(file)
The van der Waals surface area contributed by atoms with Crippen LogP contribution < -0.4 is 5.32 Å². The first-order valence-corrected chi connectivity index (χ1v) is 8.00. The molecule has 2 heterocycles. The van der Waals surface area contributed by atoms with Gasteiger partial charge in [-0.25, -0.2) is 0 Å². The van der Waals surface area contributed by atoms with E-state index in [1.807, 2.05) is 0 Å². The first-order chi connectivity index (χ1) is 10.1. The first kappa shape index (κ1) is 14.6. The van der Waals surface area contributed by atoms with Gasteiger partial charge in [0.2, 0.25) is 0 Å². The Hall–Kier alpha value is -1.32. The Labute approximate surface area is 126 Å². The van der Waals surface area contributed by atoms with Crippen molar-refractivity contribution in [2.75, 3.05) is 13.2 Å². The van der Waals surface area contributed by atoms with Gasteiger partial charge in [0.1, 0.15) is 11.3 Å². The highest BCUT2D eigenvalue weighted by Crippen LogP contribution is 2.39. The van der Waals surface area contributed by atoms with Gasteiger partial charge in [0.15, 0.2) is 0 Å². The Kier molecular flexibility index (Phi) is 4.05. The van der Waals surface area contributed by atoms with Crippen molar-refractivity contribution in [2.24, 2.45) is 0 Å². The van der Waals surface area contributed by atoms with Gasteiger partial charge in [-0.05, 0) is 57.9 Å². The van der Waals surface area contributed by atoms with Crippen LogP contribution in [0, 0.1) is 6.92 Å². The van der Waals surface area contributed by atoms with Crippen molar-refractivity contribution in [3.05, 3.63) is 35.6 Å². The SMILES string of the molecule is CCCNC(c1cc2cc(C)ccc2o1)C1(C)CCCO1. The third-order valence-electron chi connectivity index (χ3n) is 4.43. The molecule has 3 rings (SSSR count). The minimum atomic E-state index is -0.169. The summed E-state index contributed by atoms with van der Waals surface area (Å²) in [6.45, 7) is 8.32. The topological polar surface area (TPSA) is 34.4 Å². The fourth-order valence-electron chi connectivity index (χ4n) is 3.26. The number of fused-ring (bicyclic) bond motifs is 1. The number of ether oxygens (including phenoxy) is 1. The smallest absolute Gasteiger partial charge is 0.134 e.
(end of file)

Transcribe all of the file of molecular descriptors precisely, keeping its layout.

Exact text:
The van der Waals surface area contributed by atoms with Crippen LogP contribution < -0.4 is 5.32 Å². The first-order valence-corrected chi connectivity index (χ1v) is 8.00. The molecule has 2 heterocycles. The van der Waals surface area contributed by atoms with Gasteiger partial charge in [-0.25, -0.2) is 0 Å². The van der Waals surface area contributed by atoms with E-state index in [1.807, 2.05) is 0 Å². The first-order chi connectivity index (χ1) is 10.1. The first kappa shape index (κ1) is 14.6. The van der Waals surface area contributed by atoms with Gasteiger partial charge in [0.2, 0.25) is 0 Å². The Hall–Kier alpha value is -1.32. The Labute approximate surface area is 126 Å². The van der Waals surface area contributed by atoms with Crippen molar-refractivity contribution in [2.75, 3.05) is 13.2 Å². The van der Waals surface area contributed by atoms with Gasteiger partial charge in [0.1, 0.15) is 11.3 Å². The highest BCUT2D eigenvalue weighted by Crippen LogP contribution is 2.39. The van der Waals surface area contributed by atoms with Gasteiger partial charge in [0.15, 0.2) is 0 Å². The Kier molecular flexibility index (Phi) is 4.05. The van der Waals surface area contributed by atoms with Crippen molar-refractivity contribution in [2.24, 2.45) is 0 Å². The van der Waals surface area contributed by atoms with Gasteiger partial charge in [-0.05, 0) is 57.9 Å². The van der Waals surface area contributed by atoms with Crippen LogP contribution in [0, 0.1) is 6.92 Å². The van der Waals surface area contributed by atoms with Crippen molar-refractivity contribution in [3.05, 3.63) is 35.6 Å². The SMILES string of the molecule is CCCNC(c1cc2cc(C)ccc2o1)C1(C)CCCO1. The third-order valence-electron chi connectivity index (χ3n) is 4.43. The molecule has 3 rings (SSSR count). The minimum atomic E-state index is -0.169. The summed E-state index contributed by atoms with van der Waals surface area (Å²) in [6.45, 7) is 8.32. The topological polar surface area (TPSA) is 34.4 Å². The fourth-order valence-electron chi connectivity index (χ4n) is 3.26. The number of fused-ring (bicyclic) bond motifs is 1. The number of ether oxygens (including phenoxy) is 1. The smallest absolute Gasteiger partial charge is 0.134 e.